West Highland Free Press suspends print publishing amid COVID-19 crisis

It’s been a staple for the Highlands over the best part of half a century. As good an example of community and local journalism as you could hope to see.

When I first started out as a reporter at the other end of the country at the Wigtown Free Press in Stranraer, I even subscribed to the West Highland Free Press, looking for ideas from their patch to translate into my own.

But for the first time, after 2503 back to back editions, there will be no WHFP on the news-stands. It has had to suspend publishing in print because of the COVID-19 crisis.

It’s sure to be a heartbreaking, worrying moment for all the team. Unlike most newspapers, the Free Press is employee owned.

And they are fiercely proud of the the fact.

I’ve been lucky enough to enjoy the company of its Managing Director Paul Wood on many occasion. His enthusiasm, belief and drive for the way they go about their journalism with community at its heart is inspiring.

For now, he too is furloughed. It’s a team game. It’s why they reached out to support the people and businesses on Skye, Wester Ross and the Outer Hebrides for as long as they could.

Before signing-off, he said: “That causes us much sadness. But is also makes us determined to pick up the reins again with renewed vigour, when circumstances allow.”

I don’t ordinarily buy into the woes of newspaper publishers, wagging their fingers at the likes of Facebook and Google for coming up with better business models than the once all-powerful news groups who failed to pivot and adapt when they had the chance.

Nor do I subscribe the relentless BBC bashing that goes on for them doing their jobs, funded by us the licence fee payers.

No. News groups had .. and still have .. a chance to get their own houses in order by changing what they do and how they do it. Perhaps this is the moment.

But I do have bucketloads of sympathy for the West Highland Free Press and all who work there and support it. They broke the mould for newspaper publishing on October 27, 2009, when it became employee owned.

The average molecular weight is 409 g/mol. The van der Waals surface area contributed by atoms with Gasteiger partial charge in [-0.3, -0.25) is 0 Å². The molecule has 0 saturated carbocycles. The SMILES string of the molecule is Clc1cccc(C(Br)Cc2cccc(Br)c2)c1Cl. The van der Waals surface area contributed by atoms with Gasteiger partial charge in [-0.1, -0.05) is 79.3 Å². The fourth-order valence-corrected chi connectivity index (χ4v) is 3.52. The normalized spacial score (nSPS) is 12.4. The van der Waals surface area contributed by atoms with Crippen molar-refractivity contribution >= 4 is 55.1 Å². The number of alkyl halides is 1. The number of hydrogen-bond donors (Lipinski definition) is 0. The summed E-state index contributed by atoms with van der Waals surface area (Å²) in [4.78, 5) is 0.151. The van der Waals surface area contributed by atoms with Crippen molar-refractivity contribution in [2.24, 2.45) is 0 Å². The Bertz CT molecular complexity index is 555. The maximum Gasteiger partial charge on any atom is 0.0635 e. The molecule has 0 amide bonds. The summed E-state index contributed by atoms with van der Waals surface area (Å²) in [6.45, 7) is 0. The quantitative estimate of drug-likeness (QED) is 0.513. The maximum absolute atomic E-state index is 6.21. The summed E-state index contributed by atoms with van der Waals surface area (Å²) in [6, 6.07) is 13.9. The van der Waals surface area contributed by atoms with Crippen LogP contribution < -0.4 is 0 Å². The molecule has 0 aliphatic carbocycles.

It is niche, has a defined USP, delivers journalism for the common good, and national good if you consider the loss it would be for the community and Gaelic language. It innovates and is constantly striving for new, bolder initiatives.

They could do nothing about this.

John Toner, national organiser for the National Union of Journalists in Scotland, said:”We send our wholehearted support to all those at the West Highland Free Press and look forward to June 5 when they hope to begin publishing again.” The-Ferret.png

Last time I met Paul was while attending a journalism conference organised by The Ferret investigations team.

It is another site with a new model, owned by its team and readers who subscribe or donate.

We shot the breeze talking about the future of media, the old and the new, what came next. None of us considered Coronavirus.

As we shook hands goodbye we made tentative arrangements for me and my inner geek to visit their offices at Broadford, so I could see for myself how the operation there goes about business.

I’m still looking forward to that trip over the sea to Skye, now more than ever.

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